Could These Chemicals be Putting Your Family at Risk?

Written by on August 8, 2012 in Family - No comments | Print this page

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My second child was born during the peak of the BPA (Bisphenol A) revolution, and before we all knew it, every kid around us was toting around juice in stainless sippy cups and glass baby bottles were no longer a souvenir from our parent’s childhood.

Around that time I read a book by Rick Smith, Bruce Lourie and Sarah Dopp called, “Slow Death by Rubber Duck,” and it changed my world (mostly freaked me right out and had me running around wanting to replace everything in our home to something less terrifying and poison riddled).

After the initial reader shock wore off, I came to a more at peace state but it was an eye opener about some of the dangers that lurk in products we use everyday.

Here are some of the big ones to watch for:

1) Non-stick Coatings: We love that non-stick pans mean less mess and easier cooking but are they safe? Apparently non-stick coatings (like the one that begins with the letter T) can emit dangerous gasses if heated to extremely high temperatures that can be very harmful to humans and deadly to birds. Don’t think you heat your pans up that hot? If you burn anything on your pans, have a self cleaning oven, or have non-stick cookware that is starting to chip, you could be exposing yourself more than you think.

What you can do: Discard chipped pans immediately or look into alternatives like stainless steel and cast iron.

2) Phthalates: These are plasticizers and gelling agents that show up in everything from kid’s toys to beauty products. High doses of these chemicals have been proven to change hormone levels and cause birth defects. While the US, Canada and many other nations have strict limits on the levels of phthalates that can be included in children’s products, tests have shown that manufacturers do not always abide by these regulations.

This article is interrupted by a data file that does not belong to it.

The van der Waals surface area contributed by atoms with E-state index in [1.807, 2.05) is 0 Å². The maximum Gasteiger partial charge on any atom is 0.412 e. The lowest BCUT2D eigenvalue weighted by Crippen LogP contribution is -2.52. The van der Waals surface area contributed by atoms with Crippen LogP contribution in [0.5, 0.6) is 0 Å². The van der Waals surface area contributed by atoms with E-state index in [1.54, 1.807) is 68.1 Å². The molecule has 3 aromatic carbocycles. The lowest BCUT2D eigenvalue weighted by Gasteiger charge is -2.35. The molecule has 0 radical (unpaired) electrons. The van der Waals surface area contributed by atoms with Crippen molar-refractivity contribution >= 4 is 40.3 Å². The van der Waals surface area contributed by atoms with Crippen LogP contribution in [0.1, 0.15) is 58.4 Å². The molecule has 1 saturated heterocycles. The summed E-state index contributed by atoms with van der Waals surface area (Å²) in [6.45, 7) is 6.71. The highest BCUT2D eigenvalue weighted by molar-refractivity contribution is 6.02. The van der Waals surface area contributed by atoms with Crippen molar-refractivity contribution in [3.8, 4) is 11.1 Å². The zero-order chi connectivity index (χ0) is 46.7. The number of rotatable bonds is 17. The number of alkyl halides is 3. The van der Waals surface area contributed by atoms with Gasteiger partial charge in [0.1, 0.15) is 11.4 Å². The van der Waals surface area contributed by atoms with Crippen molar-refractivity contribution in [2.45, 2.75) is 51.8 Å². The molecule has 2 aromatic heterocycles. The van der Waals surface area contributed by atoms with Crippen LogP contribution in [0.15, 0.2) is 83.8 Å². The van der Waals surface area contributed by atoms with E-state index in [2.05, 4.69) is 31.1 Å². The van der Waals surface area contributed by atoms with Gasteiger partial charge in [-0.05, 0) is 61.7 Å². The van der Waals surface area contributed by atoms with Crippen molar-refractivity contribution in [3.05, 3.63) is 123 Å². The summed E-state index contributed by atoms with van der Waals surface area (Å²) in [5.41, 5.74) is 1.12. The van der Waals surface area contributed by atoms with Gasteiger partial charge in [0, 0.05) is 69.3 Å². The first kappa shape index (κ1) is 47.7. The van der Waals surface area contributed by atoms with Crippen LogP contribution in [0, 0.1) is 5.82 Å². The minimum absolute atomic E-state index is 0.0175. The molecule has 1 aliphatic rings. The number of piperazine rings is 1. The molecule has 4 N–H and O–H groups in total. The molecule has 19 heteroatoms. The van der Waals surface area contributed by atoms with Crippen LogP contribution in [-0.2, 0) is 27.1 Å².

What you can do: There are lots of natural options out there for kids’ shampoos, soaps etc that do not contain these agents. Also, if possible avoid gummy plastic toys, especially from discount and dollar stores as these tend to be the areas where the over-the-limit levels of phthalates have been discovered.

3) Bisphenol A (BPA): This is the one that really got everybody’s attention back in 2008/2009 and while you will be hard pressed to find children’s toys or dishes that contain BPA, it’s still out there. The primary concern with BPA is how it affects hormone levels but it has also been linked to an increased risk of breast cancer, obesity, thyroid disorders and neurological issues.

What you can do: If possible, avoid plastics altogether. There is an endless array of stainless and glass cups, dishes and bottles available now as well as wooden and cloth toys or wooden kid dish sets. If you do opt for plastics, most will clearly state that they are BPA free.

4) Brominated Fire Retardants: These are used to decrease flammability in a variety of products including furniture, mattresses, and plastics in stereos etc. While no one wants their house to be full of highly flammable materials there has been some concern that the chemicals in these retardants can be extremely dangerous to children.

What you can do: As always read the labels on everything and be aware. While this one freaked me out the most because there seemed to be no way to avoid it (other than throwing out everything in my house) you can make sure that if you have furniture where the foam is starting to come through, that you replace it, or at the very least invest in a slip cover to keep it under wraps.

There is a great deal of debate over whether or not certain substances and ingredients in products are dangerous, but I figure that when it comes to our children, and our health, do you really want to take a chance?

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About the Author

Jenessa Blanchet

I am a working mother of two, with a passion for writing and lending a literary helping hand to fellow parents and family enthusiasts. Born and raised on the west coast, I have a love of the outdoors; sailing, beaching and all things wonderful including constantly trying to keep a handle on family life. View all posts on Family Life.